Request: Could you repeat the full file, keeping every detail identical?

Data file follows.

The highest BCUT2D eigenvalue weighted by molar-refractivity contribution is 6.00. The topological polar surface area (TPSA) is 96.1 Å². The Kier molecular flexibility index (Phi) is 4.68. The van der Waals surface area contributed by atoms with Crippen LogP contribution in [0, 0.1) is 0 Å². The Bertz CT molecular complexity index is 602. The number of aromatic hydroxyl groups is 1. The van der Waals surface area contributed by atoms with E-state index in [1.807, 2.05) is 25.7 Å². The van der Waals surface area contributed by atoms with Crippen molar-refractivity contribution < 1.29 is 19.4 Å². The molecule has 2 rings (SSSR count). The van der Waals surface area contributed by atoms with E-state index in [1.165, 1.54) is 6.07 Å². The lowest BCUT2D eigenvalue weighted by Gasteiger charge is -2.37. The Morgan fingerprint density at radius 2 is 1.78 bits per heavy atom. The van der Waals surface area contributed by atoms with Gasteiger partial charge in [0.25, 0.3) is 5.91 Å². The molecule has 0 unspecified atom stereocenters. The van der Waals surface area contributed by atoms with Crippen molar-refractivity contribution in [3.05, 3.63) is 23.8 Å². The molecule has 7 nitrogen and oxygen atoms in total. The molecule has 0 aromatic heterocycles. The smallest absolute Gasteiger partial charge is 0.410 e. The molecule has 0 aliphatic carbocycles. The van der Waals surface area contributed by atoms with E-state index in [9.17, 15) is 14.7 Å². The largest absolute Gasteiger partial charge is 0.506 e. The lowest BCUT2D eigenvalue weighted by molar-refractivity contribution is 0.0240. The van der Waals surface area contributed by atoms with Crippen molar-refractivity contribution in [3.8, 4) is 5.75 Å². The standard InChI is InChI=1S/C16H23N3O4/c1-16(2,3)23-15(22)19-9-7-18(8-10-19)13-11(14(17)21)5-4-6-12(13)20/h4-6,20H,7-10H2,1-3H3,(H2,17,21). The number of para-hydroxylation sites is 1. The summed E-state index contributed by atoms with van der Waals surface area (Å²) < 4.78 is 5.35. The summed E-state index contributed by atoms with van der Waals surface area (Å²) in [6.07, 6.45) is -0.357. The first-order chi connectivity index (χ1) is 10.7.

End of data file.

The highest BCUT2D eigenvalue weighted by molar-refractivity contribution is 6.00. The topological polar surface area (TPSA) is 96.1 Å². The Kier molecular flexibility index (Phi) is 4.68. The van der Waals surface area contributed by atoms with Crippen LogP contribution in [0, 0.1) is 0 Å². The Bertz CT molecular complexity index is 602. The number of aromatic hydroxyl groups is 1. The van der Waals surface area contributed by atoms with E-state index in [1.807, 2.05) is 25.7 Å². The van der Waals surface area contributed by atoms with Crippen molar-refractivity contribution < 1.29 is 19.4 Å². The molecule has 2 rings (SSSR count). The van der Waals surface area contributed by atoms with E-state index in [1.165, 1.54) is 6.07 Å². The lowest BCUT2D eigenvalue weighted by Gasteiger charge is -2.37. The Morgan fingerprint density at radius 2 is 1.78 bits per heavy atom. The van der Waals surface area contributed by atoms with Gasteiger partial charge in [0.25, 0.3) is 5.91 Å². The molecule has 0 unspecified atom stereocenters. The van der Waals surface area contributed by atoms with Crippen molar-refractivity contribution in [3.05, 3.63) is 23.8 Å². The molecule has 7 nitrogen and oxygen atoms in total. The molecule has 0 aromatic heterocycles. The smallest absolute Gasteiger partial charge is 0.410 e. The molecule has 0 aliphatic carbocycles. The van der Waals surface area contributed by atoms with E-state index in [9.17, 15) is 14.7 Å². The largest absolute Gasteiger partial charge is 0.506 e. The lowest BCUT2D eigenvalue weighted by molar-refractivity contribution is 0.0240. The van der Waals surface area contributed by atoms with Crippen molar-refractivity contribution in [3.8, 4) is 5.75 Å². The standard InChI is InChI=1S/C16H23N3O4/c1-16(2,3)23-15(22)19-9-7-18(8-10-19)13-11(14(17)21)5-4-6-12(13)20/h4-6,20H,7-10H2,1-3H3,(H2,17,21). The number of para-hydroxylation sites is 1. The summed E-state index contributed by atoms with van der Waals surface area (Å²) < 4.78 is 5.35. The summed E-state index contributed by atoms with van der Waals surface area (Å²) in [6.07, 6.45) is -0.357. The first-order chi connectivity index (χ1) is 10.7.